Written by Sean Lyngaas
With the private industrial cybersecurity market thriving, the Department of Homeland Security is continuing to push for closer coordination with experts on the front lines of defending facilities like power plants from hackers.
In speeches last week to vendors, security researchers, and state officials, DHS personnel said they wanted to help put companies on a more proactive defensive posture to thwart hacking threats to industrial environments.
The department has been working with ICS vendors to test security products before they go to market, but more needs to be done, Jeanette Manfra, assistant director for cybersecurity at DHS’s Cybersecurity and Infrastructure Security Agency, said last Wednesday at Hack the Capitol, an ICS security conference in Washington, D.C.
“In this space, unlike really, frankly, any other, we have got to have much more capability to prevent the attacks from happening before they get in there – or at least detect them quickly so we can stop them and mitigate those consequences,” she said.
The DHS outreach is a recognition of the expertise and dollars that the private sector has invested in ICS security, and the reality that the vast majority of control systems that underpin key sectors like electricity and manufacturing are not owned by the government. Some 85 percent of critical infrastructure entities are privately owned, Mike Steed, founding partner at the Paladin Capital Group, said this week at the Cyber Investing Summit in New York.
“We want the ICS community – and those are both the vendors and the operators of the system – to be able to be more empowered to defend themselves,” Manfra said. “And part of that empowerment means they have information that’s relevant to that defense.”
More than a 1,000 miles away, at a National Governors Association conference in Shreveport, Louisiana, a DHS control systems specialist was making the same pitch. “We need to make sure that we are out there in front of the problem and not just readying ourselves to able to…collect the pieces,” Jonathan Homer said.
That means getting actionable threat information into the hands of the people who own and operate energy, manufacturing, and other critical infrastructure facilities. And in that regard, industry analysts and DHS officials say there is a clear need for improvement.
Of the 443 security vulnerabilities that could impact ICS publicized last year by DHS and private-sector organizations, a third of them had errors in how they rated the potential severity of the vulnerability, according to a study by ICS security company Dragos. Many experts say the Common Vulnerability Scoring System (CVSS) that is used to rate the severity of software flaws needs to be overhauled to be more effective for industrial environments.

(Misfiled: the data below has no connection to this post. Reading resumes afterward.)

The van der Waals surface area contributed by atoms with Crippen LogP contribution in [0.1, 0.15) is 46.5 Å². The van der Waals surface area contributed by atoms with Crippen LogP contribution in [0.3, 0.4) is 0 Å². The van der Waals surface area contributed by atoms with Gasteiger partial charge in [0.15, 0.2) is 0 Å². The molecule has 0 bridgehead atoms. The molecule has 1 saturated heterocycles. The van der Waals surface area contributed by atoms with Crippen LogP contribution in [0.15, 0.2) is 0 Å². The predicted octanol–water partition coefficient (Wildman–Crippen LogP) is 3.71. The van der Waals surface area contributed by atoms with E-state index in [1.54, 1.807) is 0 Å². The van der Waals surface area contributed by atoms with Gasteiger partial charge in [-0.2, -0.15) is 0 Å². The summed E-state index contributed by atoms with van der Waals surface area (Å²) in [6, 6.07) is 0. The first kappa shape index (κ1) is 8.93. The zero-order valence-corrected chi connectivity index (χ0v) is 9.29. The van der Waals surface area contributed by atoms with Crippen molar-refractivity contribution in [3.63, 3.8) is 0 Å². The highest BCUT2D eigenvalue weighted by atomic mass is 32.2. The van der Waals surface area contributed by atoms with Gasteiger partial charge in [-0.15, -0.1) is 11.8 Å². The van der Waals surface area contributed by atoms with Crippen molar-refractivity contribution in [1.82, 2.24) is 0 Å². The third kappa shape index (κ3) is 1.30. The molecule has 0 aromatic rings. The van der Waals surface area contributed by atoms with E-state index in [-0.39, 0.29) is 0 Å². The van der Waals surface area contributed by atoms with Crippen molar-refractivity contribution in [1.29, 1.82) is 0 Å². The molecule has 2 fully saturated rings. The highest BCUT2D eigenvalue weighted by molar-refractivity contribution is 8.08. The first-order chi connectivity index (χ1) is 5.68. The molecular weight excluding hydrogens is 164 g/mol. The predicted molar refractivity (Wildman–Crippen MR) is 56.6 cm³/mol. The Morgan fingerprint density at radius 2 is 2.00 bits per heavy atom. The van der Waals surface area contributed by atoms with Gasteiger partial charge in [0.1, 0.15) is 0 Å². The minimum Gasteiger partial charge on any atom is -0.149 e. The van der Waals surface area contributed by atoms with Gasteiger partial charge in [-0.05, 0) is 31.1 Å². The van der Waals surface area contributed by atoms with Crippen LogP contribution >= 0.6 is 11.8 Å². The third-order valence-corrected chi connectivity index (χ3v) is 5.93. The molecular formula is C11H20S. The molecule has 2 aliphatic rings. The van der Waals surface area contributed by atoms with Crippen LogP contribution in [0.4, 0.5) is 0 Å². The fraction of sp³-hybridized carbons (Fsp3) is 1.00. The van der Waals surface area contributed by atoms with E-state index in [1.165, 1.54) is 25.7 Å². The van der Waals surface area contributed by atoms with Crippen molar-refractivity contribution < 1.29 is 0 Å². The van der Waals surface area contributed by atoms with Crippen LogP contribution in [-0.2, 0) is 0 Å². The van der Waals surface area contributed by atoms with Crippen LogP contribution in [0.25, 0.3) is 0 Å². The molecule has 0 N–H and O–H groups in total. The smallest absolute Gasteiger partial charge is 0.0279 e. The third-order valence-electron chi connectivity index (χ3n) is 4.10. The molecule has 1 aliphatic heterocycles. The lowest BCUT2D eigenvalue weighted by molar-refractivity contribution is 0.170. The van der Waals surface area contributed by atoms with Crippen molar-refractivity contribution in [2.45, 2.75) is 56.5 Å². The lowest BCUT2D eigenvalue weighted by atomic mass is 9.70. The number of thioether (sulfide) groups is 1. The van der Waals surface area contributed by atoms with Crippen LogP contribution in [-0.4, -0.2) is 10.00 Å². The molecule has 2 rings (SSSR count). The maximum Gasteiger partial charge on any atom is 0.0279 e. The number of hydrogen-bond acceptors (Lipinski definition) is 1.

“Overall, [the public threat] reporting could be better and more targeted, regardless of whether it’s ICS or not,” Manfra told reporters.
DHS’s Homer also addressed the issue of threat reporting. “[The reports] only become valuable when you or your constituents down at the asset-owner level action them,” he said. “And so, yes, we will continue to improve the quality and quantity of those reports if you will continue to increase the utilization of the reports.”
While threat sharing is important, so too is practicing a unified response to the threat. One of the best ways DHS can build stronger relationships with the private sector would be to focus on supporting public-private cybersecurity drills like a regular grid exercise put on by DARPA, said Bryson Bort, founder of ICS security companies SCYTHE and GRIMM.
“The exercises are an opportunity to experiment with new technology and forge improved relationships and coordination” with asset owners, said Bort, an organizer of the Hack the Capitol conference.
As both awareness of ICS-specific threats and the depth of private-sector expertise has grown, DHS has had to adapt to how it approaches the challenge. The department has realized that it is most effective when it disseminates and amplifies ICS security insights that often originate in the private sector, according to Dragos CEO Robert M. Lee.
“One key change I’ve noticed is a stark realization by DHS that the expertise, insights, and innovation into these problems is happening in the private sector,” Lee told CyberScoop. “The government being behind the private sector was never part of the messaging or focus before.”
Lee praised DHS’s outreach efforts, adding: “In the industrial infrastructures, they are listening more and finding their unique role.”
With those lines of communication open, DHS officials can better understand where they can add value to private-sector security efforts and where that work would be duplicative.
“We’re all a part of the same community, whether you’re a vendor, an owner-operator, or a security researcher, or in the government,” Manfra said at Hack the Capitol, which was hosted by the nonprofit ICS Village, the Wilson Center, and the National Security Institute at George Mason University’s Antonin Scalia Law School. “We all have the same…goal in mind of increasing the security of our country. Sometimes, conversations are going to be hard between us and among us. And that’s okay, because we’re all coming at it from different angles.”
StateScoop’s Benjamin Freed contributed to this report.